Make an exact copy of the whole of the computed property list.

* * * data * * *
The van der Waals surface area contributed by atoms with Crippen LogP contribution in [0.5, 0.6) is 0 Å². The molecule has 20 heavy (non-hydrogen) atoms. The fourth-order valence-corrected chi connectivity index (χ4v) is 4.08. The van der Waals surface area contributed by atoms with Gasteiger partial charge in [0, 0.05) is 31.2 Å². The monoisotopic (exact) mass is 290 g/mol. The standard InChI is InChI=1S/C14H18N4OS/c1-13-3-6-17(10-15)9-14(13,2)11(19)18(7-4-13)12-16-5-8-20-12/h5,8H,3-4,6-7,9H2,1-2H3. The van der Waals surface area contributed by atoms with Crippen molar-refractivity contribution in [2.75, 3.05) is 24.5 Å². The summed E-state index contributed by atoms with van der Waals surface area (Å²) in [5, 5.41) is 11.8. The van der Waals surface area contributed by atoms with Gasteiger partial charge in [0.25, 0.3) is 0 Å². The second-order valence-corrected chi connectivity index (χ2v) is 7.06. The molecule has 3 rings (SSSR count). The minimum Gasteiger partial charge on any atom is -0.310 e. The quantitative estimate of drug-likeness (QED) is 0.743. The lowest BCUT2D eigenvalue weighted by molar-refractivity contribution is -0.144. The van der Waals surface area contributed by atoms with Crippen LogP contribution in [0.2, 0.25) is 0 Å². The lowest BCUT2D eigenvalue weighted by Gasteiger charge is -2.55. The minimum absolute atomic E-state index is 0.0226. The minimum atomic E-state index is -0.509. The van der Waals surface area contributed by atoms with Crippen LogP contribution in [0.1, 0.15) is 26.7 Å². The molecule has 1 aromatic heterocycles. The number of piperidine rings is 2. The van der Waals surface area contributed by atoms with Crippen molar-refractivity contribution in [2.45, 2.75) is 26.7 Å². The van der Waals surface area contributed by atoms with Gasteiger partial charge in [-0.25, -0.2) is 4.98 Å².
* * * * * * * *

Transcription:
The van der Waals surface area contributed by atoms with Crippen LogP contribution in [0.5, 0.6) is 0 Å². The molecule has 20 heavy (non-hydrogen) atoms. The fourth-order valence-corrected chi connectivity index (χ4v) is 4.08. The van der Waals surface area contributed by atoms with Gasteiger partial charge in [0, 0.05) is 31.2 Å². The monoisotopic (exact) mass is 290 g/mol. The standard InChI is InChI=1S/C14H18N4OS/c1-13-3-6-17(10-15)9-14(13,2)11(19)18(7-4-13)12-16-5-8-20-12/h5,8H,3-4,6-7,9H2,1-2H3. The van der Waals surface area contributed by atoms with Crippen molar-refractivity contribution in [2.75, 3.05) is 24.5 Å². The summed E-state index contributed by atoms with van der Waals surface area (Å²) in [5, 5.41) is 11.8. The van der Waals surface area contributed by atoms with Gasteiger partial charge in [0.25, 0.3) is 0 Å². The second-order valence-corrected chi connectivity index (χ2v) is 7.06. The molecule has 3 rings (SSSR count). The minimum Gasteiger partial charge on any atom is -0.310 e. The quantitative estimate of drug-likeness (QED) is 0.743. The lowest BCUT2D eigenvalue weighted by molar-refractivity contribution is -0.144. The van der Waals surface area contributed by atoms with Crippen LogP contribution in [0.2, 0.25) is 0 Å². The lowest BCUT2D eigenvalue weighted by Gasteiger charge is -2.55. The minimum absolute atomic E-state index is 0.0226. The minimum atomic E-state index is -0.509. The van der Waals surface area contributed by atoms with Crippen LogP contribution in [0.1, 0.15) is 26.7 Å². The molecule has 1 aromatic heterocycles. The number of piperidine rings is 2. The van der Waals surface area contributed by atoms with Crippen molar-refractivity contribution in [2.45, 2.75) is 26.7 Å². The van der Waals surface area contributed by atoms with Gasteiger partial charge in [-0.25, -0.2) is 4.98 Å².